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Tickers in this Article: WHR, PHG, GE, ELUXF, SHLD
Remember how successful last year's "Cash For Clunkers" program was at boosting sales of autos in the U.S.? Well, it now looks a similar program aimed at boosting consumer purchases of new, more energy-efficient home appliances like washers, dryers and fridges also generated a better than expected response from consumers. IN PICTURES: Digging Out Of Debt In 8 Steps

Stimulus Plan a Success
Beginning late last year, Congress authorized $300 million in federal rebates towards the purchase of big ticket home items as part of the economic stimulus package. Rebates of as much as $200 were available on those products carrying the "Energy Star" label. The program was seen as a way of kick-starting a recovery in sales for major appliance makers like Whirlpool (NYSE:WHR), Electrolux (OTC: ELUXF) and General Electric (NYSE:GE), all of which saw their sales evaporate as consumers reigned in big ticket purchases during the recession. Now, that the first quarter numbers are coming in for the major appliance producers, it's clear that this relatively modest stimulus plan has paid off handsomely.

Appliance Maker Profits Rise Sharply
Whirlpool shares recently soared more than 16% as its first-quarter profit more than doubled from the same period a year ago and handily beat analysts' profit forecasts. The company now expects this year's earnings per share to come in between $8.00 to $8.50 compared to analysts' earlier estimates of slightly under $7 per share in earnings.

Similar improvements in profitability have also been reported by the world's number two appliance maker, Electrolux, which recently reported first quarter EBIT that was 30% ahead of expectations. And major appliance retailer, Sears (NASDAQ:SHLD) has been dropping broad hints that its first quarter numbers are also likely to beat expectations. Sears shares soared more than 8% following the release of this upbeat guidance, although some of those gains have been lost in recent trading.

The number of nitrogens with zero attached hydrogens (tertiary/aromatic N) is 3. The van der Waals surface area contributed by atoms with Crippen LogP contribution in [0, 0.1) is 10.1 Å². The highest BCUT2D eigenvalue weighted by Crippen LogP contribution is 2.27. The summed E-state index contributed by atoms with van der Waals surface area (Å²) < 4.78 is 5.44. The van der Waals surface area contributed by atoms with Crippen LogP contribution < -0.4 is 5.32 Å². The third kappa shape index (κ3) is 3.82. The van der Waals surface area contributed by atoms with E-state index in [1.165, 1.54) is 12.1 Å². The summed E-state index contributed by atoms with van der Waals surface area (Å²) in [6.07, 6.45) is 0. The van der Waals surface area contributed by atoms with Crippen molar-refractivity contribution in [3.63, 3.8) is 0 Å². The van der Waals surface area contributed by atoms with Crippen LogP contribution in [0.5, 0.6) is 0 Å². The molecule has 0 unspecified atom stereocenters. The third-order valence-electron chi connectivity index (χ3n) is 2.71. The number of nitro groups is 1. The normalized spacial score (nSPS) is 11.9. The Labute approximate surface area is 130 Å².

Economy on the Mend
While stimulus-driven purchases are no doubt responsible for a good deal of the surprise rise in profits, there are also plenty of signs to suggests that the resumption in demand may be more than a temporary response to a government incentive program. U.S. home sales recently shot up to an eight-month high suggesting that the U.S. economy is now clearly on the path to recovery. And these more optimistic homebuyers have also been spending their money on other household items that have no connection to any stimulus programs. The recent dramatic profit turnaround by consumer electronics giant Philips (NYSE:PHG) was driven largely by a recovery in its North American consumer lifestyle business.

The Bottom Line
Whirlwind is unlikely to match the pace of first-quarter earnings gains over the balance of the year because the bulk of the stimulus funds are likely to have been used up at this point. However, the continuing improvement in the economy should be enough of a tailwind to keep Whirlpool's earnings growth on track for the balance of the year, and possibly ahead of expectations. (Some think that the US government is too big to fail, but one must only look at historical examples to know that it's not true. For more information, check out Is The U.S. Government Too Big To Fail?)

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